Russia needs to be more competitive in arms market
These days mark the 70th anniversary of the establishment of diplomatic relations between Moscow and New Delhi. Russia and India have maintained close contacts since Soviet times, especially in the field of military-technical cooperation. India has long been the second largest market for the Russian defense industry. Bloomberg recently reported that India has begun talks with Russia to upgrade the army’s nearly 1,000 T-90 tanks, although the deputy director of the Federal Service for Military-Technical Cooperation, Vladimir Drozhzhov, said that he had no information regarding the negotiations on this topic.
Meanwhile, recently experts began to express concern about the potential convergence of India and the United States, but a member of the Russian International Affairs Council (RIAC), member of the IMEMO RAS Directorate, Russia's former ambassador to India (2004-2009), Vyacheslav Trubnikov, does not see such a development of events as a matter of concern: "The development of India's relations with the US does not seem unusual to me. This is not only a matter of the fact that the largest democracy, as we call India, wants to have more constructive relations with another democracy - the US... Today's arms and military equipment market in most countries of the world is a buyer's market, not a seller's one. They need to be competitive in this market. India will choose our rival in the sphere where Russia is not 100% able to cope with the task that confronts the Indian military industry, the Indian armed forces. So we just need to be more competitive. "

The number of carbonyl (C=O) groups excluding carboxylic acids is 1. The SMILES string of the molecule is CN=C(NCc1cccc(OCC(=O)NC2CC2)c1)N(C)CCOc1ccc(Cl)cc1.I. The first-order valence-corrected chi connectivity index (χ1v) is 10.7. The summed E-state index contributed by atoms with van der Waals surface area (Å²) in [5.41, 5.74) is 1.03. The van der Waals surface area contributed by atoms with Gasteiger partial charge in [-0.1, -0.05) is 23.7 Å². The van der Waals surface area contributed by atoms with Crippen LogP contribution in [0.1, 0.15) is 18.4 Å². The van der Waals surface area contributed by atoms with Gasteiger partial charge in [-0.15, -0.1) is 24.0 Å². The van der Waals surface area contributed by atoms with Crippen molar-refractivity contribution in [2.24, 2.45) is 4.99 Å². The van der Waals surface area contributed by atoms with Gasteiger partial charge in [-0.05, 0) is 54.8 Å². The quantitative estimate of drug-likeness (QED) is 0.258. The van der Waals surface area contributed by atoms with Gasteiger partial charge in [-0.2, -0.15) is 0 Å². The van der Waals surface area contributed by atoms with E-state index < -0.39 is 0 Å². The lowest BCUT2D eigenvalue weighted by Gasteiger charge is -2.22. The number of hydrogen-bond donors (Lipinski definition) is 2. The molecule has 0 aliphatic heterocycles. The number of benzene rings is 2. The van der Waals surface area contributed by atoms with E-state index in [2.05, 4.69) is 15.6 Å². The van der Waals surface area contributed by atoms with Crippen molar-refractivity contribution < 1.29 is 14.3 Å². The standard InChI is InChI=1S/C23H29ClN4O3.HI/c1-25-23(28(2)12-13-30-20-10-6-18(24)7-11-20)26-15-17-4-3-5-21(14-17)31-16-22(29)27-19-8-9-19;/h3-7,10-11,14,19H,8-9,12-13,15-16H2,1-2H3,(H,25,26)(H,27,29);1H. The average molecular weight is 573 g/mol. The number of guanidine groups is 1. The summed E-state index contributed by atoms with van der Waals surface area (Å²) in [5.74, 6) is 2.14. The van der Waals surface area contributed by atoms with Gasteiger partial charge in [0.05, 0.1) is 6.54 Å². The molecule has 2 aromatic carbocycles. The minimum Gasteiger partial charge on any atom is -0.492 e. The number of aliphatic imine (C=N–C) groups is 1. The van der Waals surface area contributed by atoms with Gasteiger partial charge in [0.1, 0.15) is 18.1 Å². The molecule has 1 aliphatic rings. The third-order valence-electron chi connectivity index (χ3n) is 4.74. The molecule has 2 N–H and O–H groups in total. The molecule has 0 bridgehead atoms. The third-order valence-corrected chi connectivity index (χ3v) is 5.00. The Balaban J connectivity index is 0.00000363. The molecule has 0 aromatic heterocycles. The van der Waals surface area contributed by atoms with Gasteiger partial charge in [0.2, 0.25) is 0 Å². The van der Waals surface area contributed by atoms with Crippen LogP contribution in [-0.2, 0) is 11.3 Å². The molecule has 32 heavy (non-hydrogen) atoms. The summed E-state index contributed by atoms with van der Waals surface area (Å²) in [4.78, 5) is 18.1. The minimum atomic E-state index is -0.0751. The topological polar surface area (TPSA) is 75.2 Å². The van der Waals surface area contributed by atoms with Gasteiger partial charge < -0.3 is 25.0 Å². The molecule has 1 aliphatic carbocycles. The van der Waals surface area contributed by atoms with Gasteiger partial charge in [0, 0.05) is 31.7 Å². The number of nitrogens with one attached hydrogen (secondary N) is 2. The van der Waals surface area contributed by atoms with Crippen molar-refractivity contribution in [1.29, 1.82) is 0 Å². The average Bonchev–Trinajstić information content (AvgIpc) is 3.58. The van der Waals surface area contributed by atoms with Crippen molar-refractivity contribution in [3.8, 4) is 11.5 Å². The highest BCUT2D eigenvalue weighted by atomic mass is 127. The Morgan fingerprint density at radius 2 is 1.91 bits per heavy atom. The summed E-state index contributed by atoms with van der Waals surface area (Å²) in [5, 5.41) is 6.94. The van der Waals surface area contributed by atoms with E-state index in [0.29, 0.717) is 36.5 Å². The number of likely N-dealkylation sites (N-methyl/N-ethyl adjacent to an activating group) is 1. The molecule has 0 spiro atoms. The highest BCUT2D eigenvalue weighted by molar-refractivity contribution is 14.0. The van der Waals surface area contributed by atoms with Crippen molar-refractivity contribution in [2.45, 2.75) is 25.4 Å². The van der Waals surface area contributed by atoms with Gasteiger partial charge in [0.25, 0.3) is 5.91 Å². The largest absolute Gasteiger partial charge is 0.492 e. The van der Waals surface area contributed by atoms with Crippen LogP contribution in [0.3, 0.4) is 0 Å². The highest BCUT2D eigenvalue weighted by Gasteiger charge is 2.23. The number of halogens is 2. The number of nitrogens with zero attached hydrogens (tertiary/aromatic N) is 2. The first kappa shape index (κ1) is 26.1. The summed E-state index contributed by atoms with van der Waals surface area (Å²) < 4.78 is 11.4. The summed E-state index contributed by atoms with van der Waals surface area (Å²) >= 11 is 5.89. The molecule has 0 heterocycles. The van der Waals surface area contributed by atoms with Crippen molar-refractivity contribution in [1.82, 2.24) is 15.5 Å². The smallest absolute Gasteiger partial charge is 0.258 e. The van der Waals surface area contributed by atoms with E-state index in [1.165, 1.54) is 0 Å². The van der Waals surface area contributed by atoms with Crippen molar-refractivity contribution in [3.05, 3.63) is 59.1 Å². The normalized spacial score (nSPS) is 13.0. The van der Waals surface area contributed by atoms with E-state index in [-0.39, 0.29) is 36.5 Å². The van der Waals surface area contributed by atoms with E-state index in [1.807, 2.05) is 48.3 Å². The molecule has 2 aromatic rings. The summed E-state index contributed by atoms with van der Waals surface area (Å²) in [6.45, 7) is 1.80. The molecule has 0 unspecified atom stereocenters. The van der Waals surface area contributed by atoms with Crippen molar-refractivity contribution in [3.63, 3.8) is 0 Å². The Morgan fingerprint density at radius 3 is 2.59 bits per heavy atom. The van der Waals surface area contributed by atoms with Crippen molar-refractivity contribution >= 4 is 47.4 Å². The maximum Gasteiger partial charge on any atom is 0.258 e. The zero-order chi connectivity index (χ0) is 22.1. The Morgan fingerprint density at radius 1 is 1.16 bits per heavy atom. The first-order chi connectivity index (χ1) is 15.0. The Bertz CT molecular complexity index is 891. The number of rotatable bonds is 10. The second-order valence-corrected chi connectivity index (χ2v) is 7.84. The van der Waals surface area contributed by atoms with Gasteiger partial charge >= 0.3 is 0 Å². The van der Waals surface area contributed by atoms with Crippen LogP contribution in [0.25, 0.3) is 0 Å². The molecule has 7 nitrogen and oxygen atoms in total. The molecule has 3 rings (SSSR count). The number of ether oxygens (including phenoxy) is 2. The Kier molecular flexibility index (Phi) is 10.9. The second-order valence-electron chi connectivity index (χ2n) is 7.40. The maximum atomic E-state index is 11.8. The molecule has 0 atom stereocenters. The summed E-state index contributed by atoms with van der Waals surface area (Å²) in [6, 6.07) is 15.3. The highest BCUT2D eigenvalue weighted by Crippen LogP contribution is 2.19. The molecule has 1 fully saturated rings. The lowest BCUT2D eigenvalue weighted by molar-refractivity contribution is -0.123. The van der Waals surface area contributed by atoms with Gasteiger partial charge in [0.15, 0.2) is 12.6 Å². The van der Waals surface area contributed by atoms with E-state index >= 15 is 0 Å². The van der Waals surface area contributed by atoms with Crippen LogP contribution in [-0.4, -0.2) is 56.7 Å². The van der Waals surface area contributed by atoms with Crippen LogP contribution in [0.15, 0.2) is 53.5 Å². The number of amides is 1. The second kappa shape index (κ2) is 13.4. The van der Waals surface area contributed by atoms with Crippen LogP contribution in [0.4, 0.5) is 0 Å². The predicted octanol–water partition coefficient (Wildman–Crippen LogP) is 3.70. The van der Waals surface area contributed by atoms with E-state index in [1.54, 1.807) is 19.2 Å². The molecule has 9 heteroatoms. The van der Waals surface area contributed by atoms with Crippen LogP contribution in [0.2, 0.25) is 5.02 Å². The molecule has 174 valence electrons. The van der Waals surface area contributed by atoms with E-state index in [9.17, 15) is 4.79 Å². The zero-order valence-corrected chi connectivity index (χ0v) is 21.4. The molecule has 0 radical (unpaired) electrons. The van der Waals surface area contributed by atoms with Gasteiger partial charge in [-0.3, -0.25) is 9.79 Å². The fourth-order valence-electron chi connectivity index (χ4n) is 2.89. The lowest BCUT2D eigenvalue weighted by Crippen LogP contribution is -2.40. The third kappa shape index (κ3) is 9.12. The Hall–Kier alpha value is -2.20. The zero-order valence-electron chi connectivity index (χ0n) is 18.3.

Trubnikov is convinced that in the short term India will need cooperation with Russia in some branches of military-technical cooperation: "I do not see anything alarming for Russia here. We will move forward, we will develop our relations with India in those directions that are mutually beneficial for us. The buyer in this case determines its interest, based on the ratio of price and quality. The Indian armed forces have sufficient means to acquire modern weapons. But after all, India works not only on the principle of acquisition, but on the principle of joint creation. Today's Su-30MKI fighters are a product that will compete with any western fighter model, even with the fourth-generation multirole fighter Rafale ... It's a competitive sphere, and tactically today interests can be in favor of the US, but tomorrow in favor of Russia, it's no big deal".